Analogues of a natural product are drug candidates against malaria
Malaria is one of the most serious health problems worldwide, registering 200 million clinical cases and more than 600,000 attributable deaths per year, according to information from the World Health Organization in 2013. Given the emerging resistance to the standard treatment most widely used throughout the world, which is based on artemisinin and its analogs, there is a need for new antimalarial compounds.
In this regard, scientists headed by Lluís Ribas de Pouplana, ICREA researcher at the Institute for Research in Biomedicine (IRB Barcelona), report on a new family of molecules and a new system of action to combat the parasite Plasmodium, causal agent of malaria. Specifically, they describe two derivatives of borrelidin that completely remove the parasite load from mice and confer immunological memory to fight future infections. The latter property is an added value that is not shared by current antimalarial drugs. The results are published in the journal Proceedings of the National Academy of Sciences (PNAS).
"We have found that the chemical space of borrelidin offers the opportunity to find very strong and efficient antimalarial drugs. We must now study the action and pharmacological properties of these compounds in order to pave the way for their development as drugs. That is to say, we have to explain why they show low toxicity in human cells and understand how they induce immunological memory," states Lluís Ribas.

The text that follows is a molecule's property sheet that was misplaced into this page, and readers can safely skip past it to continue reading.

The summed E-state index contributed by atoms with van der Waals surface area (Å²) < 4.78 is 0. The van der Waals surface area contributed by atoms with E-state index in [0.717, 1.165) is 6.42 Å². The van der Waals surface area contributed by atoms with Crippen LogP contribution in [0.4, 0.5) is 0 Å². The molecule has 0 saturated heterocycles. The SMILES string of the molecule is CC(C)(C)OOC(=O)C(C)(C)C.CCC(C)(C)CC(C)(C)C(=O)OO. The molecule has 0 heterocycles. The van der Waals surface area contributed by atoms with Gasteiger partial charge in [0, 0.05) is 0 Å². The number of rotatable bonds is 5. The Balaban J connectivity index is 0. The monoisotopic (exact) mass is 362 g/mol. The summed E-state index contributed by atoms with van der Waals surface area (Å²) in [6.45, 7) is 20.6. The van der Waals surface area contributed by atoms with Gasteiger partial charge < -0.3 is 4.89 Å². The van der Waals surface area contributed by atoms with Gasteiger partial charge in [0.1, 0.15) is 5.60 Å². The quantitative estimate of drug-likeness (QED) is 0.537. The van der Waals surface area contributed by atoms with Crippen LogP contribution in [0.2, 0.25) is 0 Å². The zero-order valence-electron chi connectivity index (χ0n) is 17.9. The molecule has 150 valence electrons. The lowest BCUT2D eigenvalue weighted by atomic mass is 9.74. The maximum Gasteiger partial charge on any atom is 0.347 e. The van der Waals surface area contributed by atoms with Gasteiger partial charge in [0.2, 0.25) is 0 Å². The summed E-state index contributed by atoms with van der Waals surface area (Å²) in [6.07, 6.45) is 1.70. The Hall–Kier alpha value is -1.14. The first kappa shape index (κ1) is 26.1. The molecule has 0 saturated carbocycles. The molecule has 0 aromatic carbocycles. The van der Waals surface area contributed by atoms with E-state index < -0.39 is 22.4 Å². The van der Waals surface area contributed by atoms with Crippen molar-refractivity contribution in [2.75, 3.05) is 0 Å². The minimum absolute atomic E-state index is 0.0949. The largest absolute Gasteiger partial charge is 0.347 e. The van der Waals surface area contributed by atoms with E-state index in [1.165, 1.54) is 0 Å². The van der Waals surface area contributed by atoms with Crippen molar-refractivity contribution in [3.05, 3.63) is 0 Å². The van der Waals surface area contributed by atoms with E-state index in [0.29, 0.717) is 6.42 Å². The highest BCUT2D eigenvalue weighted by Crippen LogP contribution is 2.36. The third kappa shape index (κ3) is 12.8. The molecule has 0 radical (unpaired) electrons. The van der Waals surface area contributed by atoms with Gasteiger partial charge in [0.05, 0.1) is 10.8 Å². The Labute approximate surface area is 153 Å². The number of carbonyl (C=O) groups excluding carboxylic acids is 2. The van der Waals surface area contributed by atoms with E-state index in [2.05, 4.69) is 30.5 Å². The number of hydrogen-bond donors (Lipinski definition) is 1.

Borrelidin: a "new" agent against malaria
Borrelia is the bacteria produced by borrelidin, a toxic molecule for human cells. However, for several years, hundreds of analogues of this compound—small variations made in the lab—have been studied for use in cancer and heart disease treatment. The IRB Barcelona scientists performed an exhaustive analysis of the analogues and identified two—BC196 and BC220—that are useful for combating Plasmodium. The compounds show low toxicity in human cells in vitro and a high efficiency at clearing the parasites both from cells in vitro as well as from animals. "The efficiency of these two compounds and the doses to give to mice are comprable and even better than those of chloroquine, a compound that has been used to treat malaria for 100 years and that is no longer used because of emerging resistance worldwide," explains Ribas.
The new molecules act on the protein production machinery of the parasite and they are therefore efficient in all phases of parasite infection in humans. With respect to the specific mechanism of action, the compounds based on borrelidin inhibit one of the 20 tRNA synthetases of the parasite, key molecules for the correct production of the proteins required for growth, replication and infection.
"The synthetases are crucial for the parasite both when multiplying rapidly in the liver and when infecting red blood cells," explains Ribas, head of the Gene Translation Lab at IRB and expert in this fundamental process of life. "Because the compounds attack a general component of the protein production machinery, they are of considerable interest because drugs that act in all the stages of infection are also better for the prevention of the disease".
The findings are part of the final results of the European project Mephitis, coordinated by Ribas, which aims to increase the currently limited number of compounds available to tackle malaria.
"It is most gratifying to end Mephitis with a significant contribution to the pipeline of antimalarial compounds. We will see how far they get, but right now we have a new target and new molecules that work very well in the models tested," concludes the scientist.